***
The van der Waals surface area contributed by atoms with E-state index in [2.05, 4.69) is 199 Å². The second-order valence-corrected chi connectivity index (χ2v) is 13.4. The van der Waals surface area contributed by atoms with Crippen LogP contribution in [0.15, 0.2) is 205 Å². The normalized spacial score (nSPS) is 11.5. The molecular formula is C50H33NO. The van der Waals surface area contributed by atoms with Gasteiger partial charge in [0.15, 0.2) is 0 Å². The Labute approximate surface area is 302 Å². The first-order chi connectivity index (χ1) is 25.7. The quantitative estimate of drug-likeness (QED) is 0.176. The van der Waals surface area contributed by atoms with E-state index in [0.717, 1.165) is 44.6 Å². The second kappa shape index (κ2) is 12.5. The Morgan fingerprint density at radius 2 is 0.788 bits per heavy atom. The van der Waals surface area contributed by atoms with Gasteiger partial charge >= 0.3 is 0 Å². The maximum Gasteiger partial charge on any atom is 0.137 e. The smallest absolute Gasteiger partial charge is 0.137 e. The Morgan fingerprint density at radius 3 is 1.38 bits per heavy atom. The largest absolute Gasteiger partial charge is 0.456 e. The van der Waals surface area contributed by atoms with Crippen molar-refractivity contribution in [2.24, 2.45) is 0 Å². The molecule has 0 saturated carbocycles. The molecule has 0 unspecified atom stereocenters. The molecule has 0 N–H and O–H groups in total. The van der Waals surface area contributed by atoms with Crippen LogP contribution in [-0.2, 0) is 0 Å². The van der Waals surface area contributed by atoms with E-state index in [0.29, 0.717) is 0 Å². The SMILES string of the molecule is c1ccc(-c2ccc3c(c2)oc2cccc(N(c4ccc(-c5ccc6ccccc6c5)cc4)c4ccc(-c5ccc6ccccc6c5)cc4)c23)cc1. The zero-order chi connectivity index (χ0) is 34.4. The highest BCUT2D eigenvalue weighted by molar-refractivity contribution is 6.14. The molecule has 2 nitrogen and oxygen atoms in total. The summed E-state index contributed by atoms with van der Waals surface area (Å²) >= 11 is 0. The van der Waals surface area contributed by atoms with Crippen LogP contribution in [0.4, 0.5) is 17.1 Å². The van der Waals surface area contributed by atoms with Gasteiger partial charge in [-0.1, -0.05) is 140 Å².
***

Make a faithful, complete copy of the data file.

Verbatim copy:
The van der Waals surface area contributed by atoms with E-state index in [2.05, 4.69) is 199 Å². The second-order valence-corrected chi connectivity index (χ2v) is 13.4. The van der Waals surface area contributed by atoms with Crippen LogP contribution in [0.15, 0.2) is 205 Å². The normalized spacial score (nSPS) is 11.5. The molecular formula is C50H33NO. The van der Waals surface area contributed by atoms with Gasteiger partial charge in [0.15, 0.2) is 0 Å². The Labute approximate surface area is 302 Å². The first-order chi connectivity index (χ1) is 25.7. The quantitative estimate of drug-likeness (QED) is 0.176. The van der Waals surface area contributed by atoms with E-state index in [0.717, 1.165) is 44.6 Å². The second kappa shape index (κ2) is 12.5. The Morgan fingerprint density at radius 2 is 0.788 bits per heavy atom. The van der Waals surface area contributed by atoms with Gasteiger partial charge >= 0.3 is 0 Å². The maximum Gasteiger partial charge on any atom is 0.137 e. The smallest absolute Gasteiger partial charge is 0.137 e. The Morgan fingerprint density at radius 3 is 1.38 bits per heavy atom. The largest absolute Gasteiger partial charge is 0.456 e. The van der Waals surface area contributed by atoms with Crippen molar-refractivity contribution in [2.24, 2.45) is 0 Å². The molecule has 0 saturated carbocycles. The molecule has 0 unspecified atom stereocenters. The molecule has 0 N–H and O–H groups in total. The van der Waals surface area contributed by atoms with Crippen LogP contribution in [-0.2, 0) is 0 Å². The van der Waals surface area contributed by atoms with E-state index in [0.29, 0.717) is 0 Å². The SMILES string of the molecule is c1ccc(-c2ccc3c(c2)oc2cccc(N(c4ccc(-c5ccc6ccccc6c5)cc4)c4ccc(-c5ccc6ccccc6c5)cc4)c23)cc1. The zero-order chi connectivity index (χ0) is 34.4. The highest BCUT2D eigenvalue weighted by molar-refractivity contribution is 6.14. The molecule has 2 nitrogen and oxygen atoms in total. The summed E-state index contributed by atoms with van der Waals surface area (Å²) >= 11 is 0. The van der Waals surface area contributed by atoms with Crippen LogP contribution in [0.4, 0.5) is 17.1 Å². The van der Waals surface area contributed by atoms with Gasteiger partial charge in [-0.1, -0.05) is 140 Å².